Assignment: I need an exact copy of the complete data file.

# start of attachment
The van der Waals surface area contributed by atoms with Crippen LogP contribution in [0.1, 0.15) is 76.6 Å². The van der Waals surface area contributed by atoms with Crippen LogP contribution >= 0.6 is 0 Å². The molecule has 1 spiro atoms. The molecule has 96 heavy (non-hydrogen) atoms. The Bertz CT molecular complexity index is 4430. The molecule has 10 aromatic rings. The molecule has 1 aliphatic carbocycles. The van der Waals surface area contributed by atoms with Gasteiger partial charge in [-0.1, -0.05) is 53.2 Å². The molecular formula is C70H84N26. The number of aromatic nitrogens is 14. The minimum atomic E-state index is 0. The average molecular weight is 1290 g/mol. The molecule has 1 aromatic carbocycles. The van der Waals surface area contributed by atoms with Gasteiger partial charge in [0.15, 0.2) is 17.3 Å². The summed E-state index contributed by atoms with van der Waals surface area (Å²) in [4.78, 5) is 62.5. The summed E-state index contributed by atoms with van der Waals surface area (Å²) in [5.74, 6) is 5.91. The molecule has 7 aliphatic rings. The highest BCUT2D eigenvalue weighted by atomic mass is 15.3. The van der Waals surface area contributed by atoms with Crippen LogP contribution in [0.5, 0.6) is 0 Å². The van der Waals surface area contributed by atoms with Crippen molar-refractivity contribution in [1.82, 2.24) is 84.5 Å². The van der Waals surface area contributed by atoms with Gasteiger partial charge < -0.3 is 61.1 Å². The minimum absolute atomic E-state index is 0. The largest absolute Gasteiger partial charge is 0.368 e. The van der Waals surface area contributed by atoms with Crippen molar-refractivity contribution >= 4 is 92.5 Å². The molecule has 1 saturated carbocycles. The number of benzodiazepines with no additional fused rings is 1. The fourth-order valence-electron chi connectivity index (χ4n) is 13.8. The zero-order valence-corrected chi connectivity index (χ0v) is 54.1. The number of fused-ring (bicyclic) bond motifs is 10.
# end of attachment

The van der Waals surface area contributed by atoms with Crippen LogP contribution in [0.1, 0.15) is 76.6 Å². The van der Waals surface area contributed by atoms with Crippen LogP contribution >= 0.6 is 0 Å². The molecule has 1 spiro atoms. The molecule has 96 heavy (non-hydrogen) atoms. The Bertz CT molecular complexity index is 4430. The molecule has 10 aromatic rings. The molecule has 1 aliphatic carbocycles. The van der Waals surface area contributed by atoms with Gasteiger partial charge in [-0.1, -0.05) is 53.2 Å². The molecular formula is C70H84N26. The number of aromatic nitrogens is 14. The minimum atomic E-state index is 0. The average molecular weight is 1290 g/mol. The molecule has 1 aromatic carbocycles. The van der Waals surface area contributed by atoms with Gasteiger partial charge in [0.15, 0.2) is 17.3 Å². The summed E-state index contributed by atoms with van der Waals surface area (Å²) in [4.78, 5) is 62.5. The summed E-state index contributed by atoms with van der Waals surface area (Å²) in [5.74, 6) is 5.91. The molecule has 7 aliphatic rings. The highest BCUT2D eigenvalue weighted by atomic mass is 15.3. The van der Waals surface area contributed by atoms with Crippen LogP contribution in [0.5, 0.6) is 0 Å². The van der Waals surface area contributed by atoms with Crippen molar-refractivity contribution in [1.82, 2.24) is 84.5 Å². The van der Waals surface area contributed by atoms with Gasteiger partial charge < -0.3 is 61.1 Å². The minimum absolute atomic E-state index is 0. The largest absolute Gasteiger partial charge is 0.368 e. The van der Waals surface area contributed by atoms with Crippen molar-refractivity contribution >= 4 is 92.5 Å². The molecule has 1 saturated carbocycles. The number of benzodiazepines with no additional fused rings is 1. The fourth-order valence-electron chi connectivity index (χ4n) is 13.8. The zero-order valence-corrected chi connectivity index (χ0v) is 54.1. The number of fused-ring (bicyclic) bond motifs is 10.